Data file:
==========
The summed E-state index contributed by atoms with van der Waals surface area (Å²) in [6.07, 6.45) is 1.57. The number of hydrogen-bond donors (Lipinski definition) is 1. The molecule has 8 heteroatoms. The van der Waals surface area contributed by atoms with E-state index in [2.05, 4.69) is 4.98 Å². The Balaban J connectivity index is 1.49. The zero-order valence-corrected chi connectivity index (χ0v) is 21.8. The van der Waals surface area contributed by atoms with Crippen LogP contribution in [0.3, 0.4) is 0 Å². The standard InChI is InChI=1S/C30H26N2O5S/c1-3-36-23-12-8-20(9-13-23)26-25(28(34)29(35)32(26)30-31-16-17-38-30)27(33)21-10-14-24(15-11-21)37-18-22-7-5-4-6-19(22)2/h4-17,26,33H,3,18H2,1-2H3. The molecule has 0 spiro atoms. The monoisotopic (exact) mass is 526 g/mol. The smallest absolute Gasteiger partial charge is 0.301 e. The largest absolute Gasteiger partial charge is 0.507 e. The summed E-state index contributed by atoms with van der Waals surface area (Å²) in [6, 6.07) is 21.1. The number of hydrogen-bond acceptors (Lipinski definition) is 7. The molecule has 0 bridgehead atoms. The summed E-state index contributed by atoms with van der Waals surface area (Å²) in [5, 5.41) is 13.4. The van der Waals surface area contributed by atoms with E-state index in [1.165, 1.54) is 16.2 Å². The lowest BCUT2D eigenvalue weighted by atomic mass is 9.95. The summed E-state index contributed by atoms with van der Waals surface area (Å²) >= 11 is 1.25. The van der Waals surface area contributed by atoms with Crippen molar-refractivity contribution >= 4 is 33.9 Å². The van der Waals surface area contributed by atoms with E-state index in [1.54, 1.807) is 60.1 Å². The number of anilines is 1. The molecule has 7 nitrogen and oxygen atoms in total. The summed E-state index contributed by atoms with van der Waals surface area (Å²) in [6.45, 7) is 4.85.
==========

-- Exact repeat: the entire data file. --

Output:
The summed E-state index contributed by atoms with van der Waals surface area (Å²) in [6.07, 6.45) is 1.57. The number of hydrogen-bond donors (Lipinski definition) is 1. The molecule has 8 heteroatoms. The van der Waals surface area contributed by atoms with E-state index in [2.05, 4.69) is 4.98 Å². The Balaban J connectivity index is 1.49. The zero-order valence-corrected chi connectivity index (χ0v) is 21.8. The van der Waals surface area contributed by atoms with Crippen LogP contribution in [0.3, 0.4) is 0 Å². The standard InChI is InChI=1S/C30H26N2O5S/c1-3-36-23-12-8-20(9-13-23)26-25(28(34)29(35)32(26)30-31-16-17-38-30)27(33)21-10-14-24(15-11-21)37-18-22-7-5-4-6-19(22)2/h4-17,26,33H,3,18H2,1-2H3. The molecule has 0 spiro atoms. The monoisotopic (exact) mass is 526 g/mol. The smallest absolute Gasteiger partial charge is 0.301 e. The largest absolute Gasteiger partial charge is 0.507 e. The summed E-state index contributed by atoms with van der Waals surface area (Å²) in [6, 6.07) is 21.1. The number of hydrogen-bond acceptors (Lipinski definition) is 7. The molecule has 0 bridgehead atoms. The summed E-state index contributed by atoms with van der Waals surface area (Å²) in [5, 5.41) is 13.4. The van der Waals surface area contributed by atoms with E-state index in [1.165, 1.54) is 16.2 Å². The lowest BCUT2D eigenvalue weighted by atomic mass is 9.95. The summed E-state index contributed by atoms with van der Waals surface area (Å²) >= 11 is 1.25. The van der Waals surface area contributed by atoms with Crippen molar-refractivity contribution >= 4 is 33.9 Å². The van der Waals surface area contributed by atoms with E-state index in [1.54, 1.807) is 60.1 Å². The number of anilines is 1. The molecule has 7 nitrogen and oxygen atoms in total. The summed E-state index contributed by atoms with van der Waals surface area (Å²) in [6.45, 7) is 4.85.